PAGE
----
Colors of Korea
The multicolored fillings of rice and seaweed rolls known as kimbab.
The predominance of red (chili pepper) at any dining table.
The distinctive yellowy green shade of summer rice paddies.
Winter cities with grey concrete high rise apartments stark against a pure and cloudless azure sky of almost magical brilliance.
The bright blue, emerald green or orange tiled roves of the traditional homes dotting the countryside.
It is very difficult to find clothes for little girls in any color other than pink.
The predominance of white cars.
The bright, almost gaudy rich reds, pinks, yellows, oranges and deep blues of the traditional hanboks, the national costume worn on special occasions.
In the spring, the yellow of forsythia and the pink of azaleas, growing wild in abundance on the mountains.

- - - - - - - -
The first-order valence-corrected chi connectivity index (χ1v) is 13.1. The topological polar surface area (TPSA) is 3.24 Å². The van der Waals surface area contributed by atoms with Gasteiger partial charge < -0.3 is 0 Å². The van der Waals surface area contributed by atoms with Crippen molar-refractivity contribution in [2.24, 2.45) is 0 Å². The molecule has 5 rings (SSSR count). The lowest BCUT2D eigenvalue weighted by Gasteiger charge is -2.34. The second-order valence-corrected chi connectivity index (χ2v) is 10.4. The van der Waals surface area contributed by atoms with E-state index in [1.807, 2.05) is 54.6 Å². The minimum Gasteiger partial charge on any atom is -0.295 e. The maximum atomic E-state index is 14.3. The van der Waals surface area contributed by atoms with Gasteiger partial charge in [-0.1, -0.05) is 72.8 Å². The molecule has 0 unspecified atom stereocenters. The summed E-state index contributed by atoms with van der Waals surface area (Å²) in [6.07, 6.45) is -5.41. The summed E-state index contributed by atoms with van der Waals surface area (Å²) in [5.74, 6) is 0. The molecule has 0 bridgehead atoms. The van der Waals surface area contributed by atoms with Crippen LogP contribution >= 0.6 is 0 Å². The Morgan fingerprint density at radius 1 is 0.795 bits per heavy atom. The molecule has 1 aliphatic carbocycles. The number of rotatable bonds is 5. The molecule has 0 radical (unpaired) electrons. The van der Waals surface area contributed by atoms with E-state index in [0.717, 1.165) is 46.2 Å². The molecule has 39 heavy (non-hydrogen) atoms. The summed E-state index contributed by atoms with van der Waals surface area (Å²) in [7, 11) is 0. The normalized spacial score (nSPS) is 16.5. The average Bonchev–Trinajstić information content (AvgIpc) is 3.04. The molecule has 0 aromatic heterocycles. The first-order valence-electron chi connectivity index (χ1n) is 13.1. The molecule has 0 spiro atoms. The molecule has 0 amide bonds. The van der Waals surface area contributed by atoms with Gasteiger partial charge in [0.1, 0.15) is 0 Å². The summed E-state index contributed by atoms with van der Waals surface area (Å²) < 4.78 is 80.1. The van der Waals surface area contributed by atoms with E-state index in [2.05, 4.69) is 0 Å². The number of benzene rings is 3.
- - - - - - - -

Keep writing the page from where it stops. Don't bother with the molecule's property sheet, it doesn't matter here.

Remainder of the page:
In the autumn, the mingled reds, browns, oranges and gold covering the hillsides.
The grey/beige course sand which is the hallmark of almost every school ‘field’ or playground.
Dragonflies, in sparkly bright greens, blues and reds.
The penchant for bathroom tiles and kitchen appliances in dark colors such as navy or maroon.
Yesterday and Today
The present is inextricably linked to the past, and some understanding of the tragic situation of twentieth century Korea may help to explain the Korea of the twenty-first century.